It was not as if I hadn’t been warned. Often, in that terrible year I floundered in graduate school, I remembered the two cautions I had received, from two people I revered but whom I had chosen to ignore.
The first warning had come from Robert Fitzgerald—the poet and translator who for some years taught undergraduates at Harvard. I studied “versification” with him and also spent a term in a writing seminar in which six students met with him for three hours a week as he took us through complicated problems in literature—comparing translations of Flaubert or Dante; analyzing how exactly a story by William Maxwell or a poem by Richard Wilbur “ticked like a clock” but also “broke the heart”; and, once in a rare while, when something one of us had written seemed to him to “succeed,” treating an undergraduate story or poem to the same serious analysis of its virtues.
Discussion of our much more frequent failures, accompanied by Fitzgerald’s infinitely kind advice, solace, and reading suggestions, took place in our private weekly tutorials. Once, in that autumn of 1977, I arrived at his office to find him standing and holding out the gift of a small brown object: a copy of Elizabeth Bishop’s new Geography III. (She was a colleague of his at Harvard, and had also been a teacher of mine.) He had his own copy, and we spent the hour reading the poems to one another—his fine, dry voice almost singing the lines, occasionally stopping himself with his characteristic muttered exclamation of “umph” at a particular passage, like this: “‘ and evening commences.’ Umph!” followed by a sharp look to make sure I had registered the felicity.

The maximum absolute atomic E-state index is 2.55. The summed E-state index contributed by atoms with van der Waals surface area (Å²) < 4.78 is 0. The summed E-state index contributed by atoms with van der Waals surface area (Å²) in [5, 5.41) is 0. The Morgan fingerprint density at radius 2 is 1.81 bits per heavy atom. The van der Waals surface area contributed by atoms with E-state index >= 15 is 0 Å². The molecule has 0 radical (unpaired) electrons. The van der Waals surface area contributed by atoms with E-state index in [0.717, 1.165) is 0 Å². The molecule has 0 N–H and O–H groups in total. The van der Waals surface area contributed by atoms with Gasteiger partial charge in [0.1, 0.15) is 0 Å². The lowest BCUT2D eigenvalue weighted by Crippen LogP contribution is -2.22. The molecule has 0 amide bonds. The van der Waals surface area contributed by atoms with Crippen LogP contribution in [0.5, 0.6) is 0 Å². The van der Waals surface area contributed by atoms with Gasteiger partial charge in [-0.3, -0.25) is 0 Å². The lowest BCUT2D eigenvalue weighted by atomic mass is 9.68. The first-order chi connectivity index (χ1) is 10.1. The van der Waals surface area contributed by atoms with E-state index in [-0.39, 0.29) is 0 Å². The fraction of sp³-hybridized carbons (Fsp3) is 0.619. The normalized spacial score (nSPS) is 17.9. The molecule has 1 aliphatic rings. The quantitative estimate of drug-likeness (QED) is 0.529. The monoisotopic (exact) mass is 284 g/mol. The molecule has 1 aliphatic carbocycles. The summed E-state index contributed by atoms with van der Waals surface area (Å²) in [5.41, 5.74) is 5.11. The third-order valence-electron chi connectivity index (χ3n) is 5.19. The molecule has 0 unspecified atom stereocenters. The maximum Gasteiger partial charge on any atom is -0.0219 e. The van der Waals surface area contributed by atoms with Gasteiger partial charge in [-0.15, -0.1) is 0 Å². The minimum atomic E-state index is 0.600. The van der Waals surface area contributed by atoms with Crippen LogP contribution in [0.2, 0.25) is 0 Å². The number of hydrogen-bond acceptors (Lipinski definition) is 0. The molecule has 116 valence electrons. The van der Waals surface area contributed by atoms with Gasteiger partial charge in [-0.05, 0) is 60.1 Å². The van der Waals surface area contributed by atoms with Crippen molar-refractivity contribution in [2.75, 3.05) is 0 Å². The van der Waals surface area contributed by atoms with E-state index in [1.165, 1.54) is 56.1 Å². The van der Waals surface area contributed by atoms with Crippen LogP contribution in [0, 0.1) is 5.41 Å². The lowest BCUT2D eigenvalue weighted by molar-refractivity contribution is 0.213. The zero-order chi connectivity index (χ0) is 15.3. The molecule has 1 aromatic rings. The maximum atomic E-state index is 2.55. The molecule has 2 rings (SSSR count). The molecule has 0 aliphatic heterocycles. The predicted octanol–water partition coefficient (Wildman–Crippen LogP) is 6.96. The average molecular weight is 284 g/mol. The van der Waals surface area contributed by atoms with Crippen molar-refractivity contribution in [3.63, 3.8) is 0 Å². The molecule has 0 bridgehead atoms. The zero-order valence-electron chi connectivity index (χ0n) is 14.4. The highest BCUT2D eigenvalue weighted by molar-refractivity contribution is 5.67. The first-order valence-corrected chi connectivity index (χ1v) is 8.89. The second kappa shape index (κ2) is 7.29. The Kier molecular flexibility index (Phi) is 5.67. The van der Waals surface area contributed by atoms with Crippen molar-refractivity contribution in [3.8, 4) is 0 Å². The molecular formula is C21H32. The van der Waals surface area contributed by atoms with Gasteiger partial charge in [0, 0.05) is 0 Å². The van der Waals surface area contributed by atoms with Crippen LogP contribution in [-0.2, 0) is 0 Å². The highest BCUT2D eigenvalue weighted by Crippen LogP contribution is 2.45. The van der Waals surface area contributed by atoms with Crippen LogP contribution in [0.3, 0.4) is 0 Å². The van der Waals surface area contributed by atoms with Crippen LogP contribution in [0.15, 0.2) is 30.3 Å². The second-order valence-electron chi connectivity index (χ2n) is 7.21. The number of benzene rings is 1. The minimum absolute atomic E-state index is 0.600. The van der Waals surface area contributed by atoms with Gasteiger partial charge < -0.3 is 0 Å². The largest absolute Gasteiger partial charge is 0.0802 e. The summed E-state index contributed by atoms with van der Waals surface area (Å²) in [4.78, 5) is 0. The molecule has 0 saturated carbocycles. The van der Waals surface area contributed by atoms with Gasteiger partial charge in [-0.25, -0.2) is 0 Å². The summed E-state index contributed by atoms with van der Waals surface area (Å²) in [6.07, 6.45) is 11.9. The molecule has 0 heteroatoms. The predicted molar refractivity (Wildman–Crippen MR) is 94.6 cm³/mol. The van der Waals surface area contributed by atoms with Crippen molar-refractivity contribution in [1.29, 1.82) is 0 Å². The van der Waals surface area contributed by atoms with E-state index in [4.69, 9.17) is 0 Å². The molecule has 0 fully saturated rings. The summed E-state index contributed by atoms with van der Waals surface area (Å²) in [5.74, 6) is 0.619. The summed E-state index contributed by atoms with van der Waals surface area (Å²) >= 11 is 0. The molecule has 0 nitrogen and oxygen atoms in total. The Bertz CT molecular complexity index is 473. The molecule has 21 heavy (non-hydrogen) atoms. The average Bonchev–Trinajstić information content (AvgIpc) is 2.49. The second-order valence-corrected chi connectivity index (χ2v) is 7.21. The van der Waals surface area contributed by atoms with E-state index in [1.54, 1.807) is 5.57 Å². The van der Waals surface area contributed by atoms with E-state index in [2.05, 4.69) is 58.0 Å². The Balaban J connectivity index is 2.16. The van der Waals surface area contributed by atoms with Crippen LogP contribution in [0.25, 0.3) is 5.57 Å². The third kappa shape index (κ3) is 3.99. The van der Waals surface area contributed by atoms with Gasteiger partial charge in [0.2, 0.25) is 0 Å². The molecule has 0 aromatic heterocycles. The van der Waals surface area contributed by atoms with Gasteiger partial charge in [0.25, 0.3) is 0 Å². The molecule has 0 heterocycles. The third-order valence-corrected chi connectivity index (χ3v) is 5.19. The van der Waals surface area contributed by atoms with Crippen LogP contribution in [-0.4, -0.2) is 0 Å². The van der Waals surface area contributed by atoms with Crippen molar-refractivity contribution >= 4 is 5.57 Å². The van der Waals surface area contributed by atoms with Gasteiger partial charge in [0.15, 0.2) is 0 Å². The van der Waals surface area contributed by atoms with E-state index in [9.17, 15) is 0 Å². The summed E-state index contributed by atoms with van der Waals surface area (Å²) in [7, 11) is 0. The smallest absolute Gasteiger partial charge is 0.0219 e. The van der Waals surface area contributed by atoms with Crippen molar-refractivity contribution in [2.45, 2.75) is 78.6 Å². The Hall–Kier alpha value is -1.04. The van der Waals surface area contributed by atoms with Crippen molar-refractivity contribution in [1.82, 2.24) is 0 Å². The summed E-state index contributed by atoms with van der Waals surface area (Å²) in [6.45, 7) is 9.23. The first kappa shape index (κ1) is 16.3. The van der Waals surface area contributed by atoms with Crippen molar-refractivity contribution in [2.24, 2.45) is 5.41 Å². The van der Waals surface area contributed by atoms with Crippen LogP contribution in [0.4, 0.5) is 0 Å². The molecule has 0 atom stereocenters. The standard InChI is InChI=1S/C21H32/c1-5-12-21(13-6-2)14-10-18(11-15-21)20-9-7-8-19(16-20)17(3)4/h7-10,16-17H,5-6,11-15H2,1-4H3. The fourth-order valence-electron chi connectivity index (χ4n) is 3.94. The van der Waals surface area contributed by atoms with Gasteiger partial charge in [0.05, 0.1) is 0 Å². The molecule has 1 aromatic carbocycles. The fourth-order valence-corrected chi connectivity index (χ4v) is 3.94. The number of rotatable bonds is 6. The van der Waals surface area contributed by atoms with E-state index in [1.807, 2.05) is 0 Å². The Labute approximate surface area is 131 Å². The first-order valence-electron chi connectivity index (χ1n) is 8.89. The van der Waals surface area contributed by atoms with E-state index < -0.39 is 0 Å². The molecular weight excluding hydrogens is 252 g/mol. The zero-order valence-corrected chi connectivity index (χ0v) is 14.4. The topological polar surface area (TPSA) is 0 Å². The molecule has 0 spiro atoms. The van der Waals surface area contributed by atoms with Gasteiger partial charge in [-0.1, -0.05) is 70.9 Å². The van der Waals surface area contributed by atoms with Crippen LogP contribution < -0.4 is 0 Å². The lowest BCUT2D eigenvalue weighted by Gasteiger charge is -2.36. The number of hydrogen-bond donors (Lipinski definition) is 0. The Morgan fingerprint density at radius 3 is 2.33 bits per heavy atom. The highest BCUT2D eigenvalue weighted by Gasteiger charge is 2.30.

Sometimes our meetings took place during lunch in a restaurant called Iruna, and it was over my first garlicky snails that I asked if he thought I should go to graduate school, specifically to an MFA program.
“No, no. You are too restless, and you would be bored. You need to get a job in New York, work, travel. If you are meant to write, you will write.”
At first, I did what he said. I found myself at The New York Review of Books, working as a kind of serf—making coffee, proofreading, making coffee, getting yelled at for my frequent mistakes, occasionally making the bosses laugh, making coffee—all the time afflicted by a kind of cultural vertigo at the heights to which I had climbed. For in those days, it was understood by everyone in the dumpy offices of The New York Review that we were at the pinnacle.
After a year or so, I told my wonderful, difficult boss, Barbara Epstein, that I would be applying to graduate schools for a Ph.D. program in literature.
“What on earth for?”
This was not the reaction I expected. After all, many of the Review’s cherished writers were distinguished academics.
“That’s an accident, toots. Anyway, no one needs a Ph.D. in English. Just read.”
I disregarded this—in retrospect, excellent—advice, even though it persisted through my application process, bolstered by Barbara’s citations of people she knew who had found graduate school “unspeakably dreary,” people we both knew who were “the most tired, pompous” academics, some of them “real stinkeroonies.” While I didn’t disagree, I couldn’t explain that I had decided I would never make it in the magazine business. Other assistants in the office, and friends elsewhere, had wangled actual editing work, had written for other publications, were maybe even being groomed to write a piece for the Review, while I kept brewing the coffee, reading the slush pile of poems, running errands, and cracking jokes. Vaguely, I imagined an academic career that involved long lazy days in a cafe writing poems.
Barbara was very kind to me—I took all sorts of hours away from the office, enrolled in a crash Latin course at CUNY—and she got teary when I left.
“I will miss you,” she said. “But I’m mostly crying for you. You’re like Jane Eyre going to Lowood. You’ll die in that miasma!”
She told me to call if I hated it.
I did hate it. And I was much too proud to call.